K-Pop’s sudden spurt has brought South Korea into the limelight. But, thinking that it’s the only reason reason behind the country’s strong music presence, would be naive. South Korea has made a noteworthy leap in its streaming market and in its recorded music industry.
The headlines may be dominated by the rise of K-Pop, with BTS in 2018 becoming the first South Korean act to achieve a gold certification in the US. But perhaps even more remarkable is the way the South Korean recorded music business as a whole has grown, more than doubling in size since 2013.
In 2017, South Korea rose two places in the IFPI’s global ranking to sit as the sixth largest global music business. That was thanks to a head-spinning 45.8% rise in recorded music revenue, the kind of blockbusting increase we sometimes see in smaller, late-developing markets.
South Korea is emphatically not one of those, though: it was an early adopter of streaming, with total streaming revenue in 2013 of $89.78mn, accounting for 86% of total digital revenue.
South Korea adopts streaming early on
Streaming revenue continues to increase strongly in South Korea, up 47.0% in 2017 to $281.6mn according to IFPI figures. The vast majority of this was from subscription streaming revenue, which grew 46.8% to $259.6mn, while ad-supported audio streaming fell slightly. Clayton Jin, CEO of Warner Music Korea, says that the streaming market in South Korea “remains buoyant”.
“There were approximately 8.5mn subscribers towards the end of 2018, which is a sizeable increase from 2017. Streaming continues to grow and, unlike in most other markets, the price of subscriptions has increased to reflect inflation,” he added.
Indeed, new regulation came into effect in January 2019 that raised the royalty share from music streaming services from 60% to 65%, a move that Jin calls “great news for artists and those who invest in them”. According to news site The Korea Bizwire, this regulation has led to price rises largely in hybrid streaming-plus-download packages (which remain popular in South Korea), rather than pure streaming plans. Melon, which is operated by South Korean mobile giant Kakao, has increased prices on its unlimited mobile streaming +50 downloads package from 15,500 won ($13.74) to 20,000 won ($17.73), while the price of its Melon Mobile Streaming Club has remained static at 7,400 won ($6.56).
In South Korea, what Melon does is important. Data from 2018 showed that Melon remains the most popular music streaming service in South Korea, with 5.69mn users in March 2018, up from 5.29mn in March 2017. Genie Music, operated by local carrier KT, was second with 2.06m users, followed by Kakao Music, Naver Music, Bugs and M-net, in what was a clear sweep by local platforms. Spotify isn’t available in South Korea, although Apple Music is.
Despite Melon’s popularity, YouTube remains the most popular place to listen to music in South Korea. A 2018 study from the Korea Internet Corporations Association found that YouTube was the main app that 43% of respondents used to listen to music, followed by Melon on 28.1%, Genie Music on 7.7%, Naver Music on 6.5% and Apple Music tied with Samsung Music for fifth place with a 4.6% share. And yet music revenue from YouTube remains low. In 2017, video streaming brought in $19.39mn to the South Korean music business according to the IFPI, a notable increase on 2016 ($9.28mn); but still not enough to pop champagne corks over.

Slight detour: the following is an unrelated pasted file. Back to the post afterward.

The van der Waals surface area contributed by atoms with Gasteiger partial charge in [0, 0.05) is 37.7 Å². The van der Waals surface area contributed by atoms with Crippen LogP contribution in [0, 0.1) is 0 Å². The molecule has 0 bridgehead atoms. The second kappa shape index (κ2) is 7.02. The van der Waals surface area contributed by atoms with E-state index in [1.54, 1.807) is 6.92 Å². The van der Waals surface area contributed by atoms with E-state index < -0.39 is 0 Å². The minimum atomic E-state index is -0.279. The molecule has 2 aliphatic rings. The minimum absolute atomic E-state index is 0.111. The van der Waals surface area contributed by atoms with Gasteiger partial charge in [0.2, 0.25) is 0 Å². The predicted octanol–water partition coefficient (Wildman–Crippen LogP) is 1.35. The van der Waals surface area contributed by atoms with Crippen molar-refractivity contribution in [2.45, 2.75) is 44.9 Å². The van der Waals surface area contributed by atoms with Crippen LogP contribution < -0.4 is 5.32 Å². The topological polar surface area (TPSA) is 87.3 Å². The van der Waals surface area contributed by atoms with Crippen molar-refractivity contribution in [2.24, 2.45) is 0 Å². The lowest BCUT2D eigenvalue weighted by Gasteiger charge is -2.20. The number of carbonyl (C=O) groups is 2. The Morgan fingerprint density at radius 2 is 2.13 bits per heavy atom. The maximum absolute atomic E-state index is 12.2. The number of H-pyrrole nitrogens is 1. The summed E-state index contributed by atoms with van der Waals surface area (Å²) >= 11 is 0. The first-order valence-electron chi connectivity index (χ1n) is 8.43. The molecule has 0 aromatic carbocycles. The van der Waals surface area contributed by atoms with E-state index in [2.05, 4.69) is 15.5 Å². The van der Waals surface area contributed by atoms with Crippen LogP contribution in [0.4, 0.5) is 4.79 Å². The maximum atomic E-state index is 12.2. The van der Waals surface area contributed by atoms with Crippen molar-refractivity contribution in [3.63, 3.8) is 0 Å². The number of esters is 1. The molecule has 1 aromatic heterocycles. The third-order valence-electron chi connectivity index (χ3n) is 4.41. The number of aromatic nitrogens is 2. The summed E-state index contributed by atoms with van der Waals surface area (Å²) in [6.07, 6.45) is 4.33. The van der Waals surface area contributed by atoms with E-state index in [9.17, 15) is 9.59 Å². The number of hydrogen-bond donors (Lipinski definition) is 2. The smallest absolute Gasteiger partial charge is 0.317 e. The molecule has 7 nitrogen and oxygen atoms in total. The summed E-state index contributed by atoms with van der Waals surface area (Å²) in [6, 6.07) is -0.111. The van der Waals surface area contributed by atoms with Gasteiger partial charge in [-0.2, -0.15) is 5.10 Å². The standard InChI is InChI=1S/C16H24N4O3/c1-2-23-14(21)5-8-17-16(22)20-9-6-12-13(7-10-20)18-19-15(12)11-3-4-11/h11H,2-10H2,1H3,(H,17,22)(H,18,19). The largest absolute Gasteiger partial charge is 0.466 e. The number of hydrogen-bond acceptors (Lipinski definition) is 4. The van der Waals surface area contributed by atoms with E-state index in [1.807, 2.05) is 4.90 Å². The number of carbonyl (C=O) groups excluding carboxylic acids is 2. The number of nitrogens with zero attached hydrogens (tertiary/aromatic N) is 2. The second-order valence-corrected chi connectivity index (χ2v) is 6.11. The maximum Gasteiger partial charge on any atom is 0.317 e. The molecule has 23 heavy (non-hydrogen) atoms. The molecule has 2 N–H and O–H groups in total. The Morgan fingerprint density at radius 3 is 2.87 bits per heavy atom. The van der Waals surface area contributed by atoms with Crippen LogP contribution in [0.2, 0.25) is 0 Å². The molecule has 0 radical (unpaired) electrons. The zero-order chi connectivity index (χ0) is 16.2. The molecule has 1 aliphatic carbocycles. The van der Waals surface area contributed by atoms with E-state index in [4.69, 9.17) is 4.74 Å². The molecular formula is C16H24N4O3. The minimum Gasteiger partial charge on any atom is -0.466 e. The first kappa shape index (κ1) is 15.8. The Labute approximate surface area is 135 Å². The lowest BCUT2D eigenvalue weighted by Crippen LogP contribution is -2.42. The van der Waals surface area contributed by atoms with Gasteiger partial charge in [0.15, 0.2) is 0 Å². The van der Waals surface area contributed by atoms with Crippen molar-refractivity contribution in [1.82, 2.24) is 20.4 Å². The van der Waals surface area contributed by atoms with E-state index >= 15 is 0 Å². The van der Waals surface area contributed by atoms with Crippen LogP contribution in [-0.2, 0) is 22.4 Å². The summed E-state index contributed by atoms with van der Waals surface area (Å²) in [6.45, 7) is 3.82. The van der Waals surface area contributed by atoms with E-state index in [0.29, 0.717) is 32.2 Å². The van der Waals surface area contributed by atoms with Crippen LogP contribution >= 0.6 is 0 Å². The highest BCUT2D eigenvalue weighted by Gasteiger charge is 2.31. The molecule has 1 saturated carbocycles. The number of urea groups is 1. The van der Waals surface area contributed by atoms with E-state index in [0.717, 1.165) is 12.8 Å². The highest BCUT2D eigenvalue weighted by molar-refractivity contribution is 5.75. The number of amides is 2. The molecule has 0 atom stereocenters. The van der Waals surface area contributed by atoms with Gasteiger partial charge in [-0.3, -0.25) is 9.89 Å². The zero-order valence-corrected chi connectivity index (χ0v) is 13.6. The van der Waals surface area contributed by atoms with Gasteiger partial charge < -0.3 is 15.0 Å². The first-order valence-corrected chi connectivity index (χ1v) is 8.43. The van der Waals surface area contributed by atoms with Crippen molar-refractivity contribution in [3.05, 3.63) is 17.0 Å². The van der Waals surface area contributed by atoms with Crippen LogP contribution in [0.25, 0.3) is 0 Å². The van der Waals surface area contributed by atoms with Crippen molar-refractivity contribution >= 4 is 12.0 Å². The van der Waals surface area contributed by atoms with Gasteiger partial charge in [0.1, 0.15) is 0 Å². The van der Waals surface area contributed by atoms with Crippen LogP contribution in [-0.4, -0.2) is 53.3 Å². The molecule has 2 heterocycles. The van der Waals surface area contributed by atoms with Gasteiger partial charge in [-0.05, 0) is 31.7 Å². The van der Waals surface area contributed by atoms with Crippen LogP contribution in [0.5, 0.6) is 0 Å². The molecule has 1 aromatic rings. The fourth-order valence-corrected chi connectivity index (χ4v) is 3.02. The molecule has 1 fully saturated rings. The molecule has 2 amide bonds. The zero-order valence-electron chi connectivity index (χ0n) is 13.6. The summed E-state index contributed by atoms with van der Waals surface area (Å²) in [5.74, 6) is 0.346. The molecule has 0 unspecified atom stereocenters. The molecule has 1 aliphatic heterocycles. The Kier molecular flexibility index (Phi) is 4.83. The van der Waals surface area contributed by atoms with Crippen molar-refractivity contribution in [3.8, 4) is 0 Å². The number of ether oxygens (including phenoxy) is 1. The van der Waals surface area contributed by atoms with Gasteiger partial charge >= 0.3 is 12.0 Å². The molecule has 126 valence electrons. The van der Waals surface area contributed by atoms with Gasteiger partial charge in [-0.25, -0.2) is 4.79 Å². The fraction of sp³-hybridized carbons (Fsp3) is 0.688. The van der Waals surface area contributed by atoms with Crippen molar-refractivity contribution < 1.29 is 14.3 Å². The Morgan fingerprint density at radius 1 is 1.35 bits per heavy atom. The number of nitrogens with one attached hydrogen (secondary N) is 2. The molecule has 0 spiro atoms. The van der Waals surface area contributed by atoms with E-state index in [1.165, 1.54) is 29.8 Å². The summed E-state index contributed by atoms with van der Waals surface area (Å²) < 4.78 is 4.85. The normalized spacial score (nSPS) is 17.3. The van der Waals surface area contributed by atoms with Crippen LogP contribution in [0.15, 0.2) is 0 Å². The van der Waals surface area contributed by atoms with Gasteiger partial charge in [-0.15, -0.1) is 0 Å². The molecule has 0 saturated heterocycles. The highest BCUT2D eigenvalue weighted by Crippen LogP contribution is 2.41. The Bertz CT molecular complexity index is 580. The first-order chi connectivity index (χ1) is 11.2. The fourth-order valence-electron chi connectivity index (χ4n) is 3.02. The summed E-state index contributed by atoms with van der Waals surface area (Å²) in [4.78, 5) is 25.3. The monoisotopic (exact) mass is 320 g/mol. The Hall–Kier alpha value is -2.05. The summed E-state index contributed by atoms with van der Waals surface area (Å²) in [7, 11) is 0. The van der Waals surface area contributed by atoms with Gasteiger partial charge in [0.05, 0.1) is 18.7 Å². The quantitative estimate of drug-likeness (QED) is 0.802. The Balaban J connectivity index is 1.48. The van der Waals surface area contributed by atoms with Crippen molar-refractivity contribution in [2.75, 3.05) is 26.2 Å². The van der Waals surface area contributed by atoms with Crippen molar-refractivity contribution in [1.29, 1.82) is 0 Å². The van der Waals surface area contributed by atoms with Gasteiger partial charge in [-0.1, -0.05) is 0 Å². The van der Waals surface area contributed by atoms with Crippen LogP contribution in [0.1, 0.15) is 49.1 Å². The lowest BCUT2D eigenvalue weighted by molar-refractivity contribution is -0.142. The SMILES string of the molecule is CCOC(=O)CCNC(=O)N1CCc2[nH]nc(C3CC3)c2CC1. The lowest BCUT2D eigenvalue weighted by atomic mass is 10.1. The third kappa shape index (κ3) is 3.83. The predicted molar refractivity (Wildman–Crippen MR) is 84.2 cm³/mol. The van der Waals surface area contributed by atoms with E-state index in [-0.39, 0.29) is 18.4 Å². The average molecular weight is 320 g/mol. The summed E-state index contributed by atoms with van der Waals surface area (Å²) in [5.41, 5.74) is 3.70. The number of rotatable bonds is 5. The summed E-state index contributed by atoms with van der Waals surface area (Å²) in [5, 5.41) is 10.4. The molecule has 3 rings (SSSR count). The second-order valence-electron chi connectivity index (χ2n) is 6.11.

Rise in physical revenues
South Korea has also seen a massive increase in physical music revenue over the past few years. The IFPI says that South Korea recorded the largest relative and absolute growth globally in physical revenues in both 2016 and 2017, with CD revenue up 47.6% and vinyl up 124.5% in 2017. This was thanks to a raft of blockbuster releases, many of which came in special editions to appeal to the hardcore K-Pop fans.
“Fans, especially those of K-Pop idols, have re-embraced the physical format as a way of showing their support for their favourite artists. Some people even buy multiple copies of albums if there are different versions to collect. We’ve seen strong physical sales for local artists such as MXM [Brand New Boys], Kim Hyun Joong [SS501] and Jun Jin [Shinhwa],” Jin explained.
Interestingly, the growth of physical music is not across the board, with Jin explaining that physical revenue from international repertoire as a whole is decreasing in the Korean market.
This, perhaps, best sums up the South Korean music industry in 2019. It is a market that other music businesses would dearly love to copy, although it is hard to shake the idea that South Korea is something of a one-off in today’s music business.
Jin expects physical sales to remain strong in South Korea and believes that other markets could learn from this success.
“Fans everywhere want to show their love for artists, so it’s possible we could see this trend in other markets. The Korean music industry has done a great job of adding an element of fun and collectability, such as adding collectible memorabilia or prize-winning games, to its physical products and I think other markets could adopt that approach,” Jin signed off.
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